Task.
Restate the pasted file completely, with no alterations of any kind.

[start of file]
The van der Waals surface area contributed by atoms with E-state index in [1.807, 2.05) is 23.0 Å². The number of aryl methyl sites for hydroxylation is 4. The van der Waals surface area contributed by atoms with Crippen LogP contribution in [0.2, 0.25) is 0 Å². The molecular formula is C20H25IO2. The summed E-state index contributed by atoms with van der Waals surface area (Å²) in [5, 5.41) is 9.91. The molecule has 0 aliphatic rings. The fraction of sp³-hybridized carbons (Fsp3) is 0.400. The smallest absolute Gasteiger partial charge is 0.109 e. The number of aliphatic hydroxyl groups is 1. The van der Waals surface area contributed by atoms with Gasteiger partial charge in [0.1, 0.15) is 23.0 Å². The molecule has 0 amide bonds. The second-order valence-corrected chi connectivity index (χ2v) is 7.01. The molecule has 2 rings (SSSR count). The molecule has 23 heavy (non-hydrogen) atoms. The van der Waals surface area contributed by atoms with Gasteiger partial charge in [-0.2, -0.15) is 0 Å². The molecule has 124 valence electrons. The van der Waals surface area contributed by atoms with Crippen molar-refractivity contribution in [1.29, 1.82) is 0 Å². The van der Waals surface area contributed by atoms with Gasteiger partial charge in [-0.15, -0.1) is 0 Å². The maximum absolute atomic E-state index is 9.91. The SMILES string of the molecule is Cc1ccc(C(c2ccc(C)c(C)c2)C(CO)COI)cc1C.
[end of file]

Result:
The van der Waals surface area contributed by atoms with E-state index in [1.807, 2.05) is 23.0 Å². The number of aryl methyl sites for hydroxylation is 4. The van der Waals surface area contributed by atoms with Crippen LogP contribution in [0.2, 0.25) is 0 Å². The molecular formula is C20H25IO2. The summed E-state index contributed by atoms with van der Waals surface area (Å²) in [5, 5.41) is 9.91. The molecule has 0 aliphatic rings. The fraction of sp³-hybridized carbons (Fsp3) is 0.400. The smallest absolute Gasteiger partial charge is 0.109 e. The number of aliphatic hydroxyl groups is 1. The van der Waals surface area contributed by atoms with Gasteiger partial charge in [0.1, 0.15) is 23.0 Å². The molecule has 0 amide bonds. The second-order valence-corrected chi connectivity index (χ2v) is 7.01. The molecule has 2 rings (SSSR count). The molecule has 23 heavy (non-hydrogen) atoms. The van der Waals surface area contributed by atoms with Gasteiger partial charge in [-0.2, -0.15) is 0 Å². The molecule has 124 valence electrons. The van der Waals surface area contributed by atoms with Crippen molar-refractivity contribution in [1.29, 1.82) is 0 Å². The van der Waals surface area contributed by atoms with Gasteiger partial charge in [-0.15, -0.1) is 0 Å². The maximum absolute atomic E-state index is 9.91. The SMILES string of the molecule is Cc1ccc(C(c2ccc(C)c(C)c2)C(CO)COI)cc1C.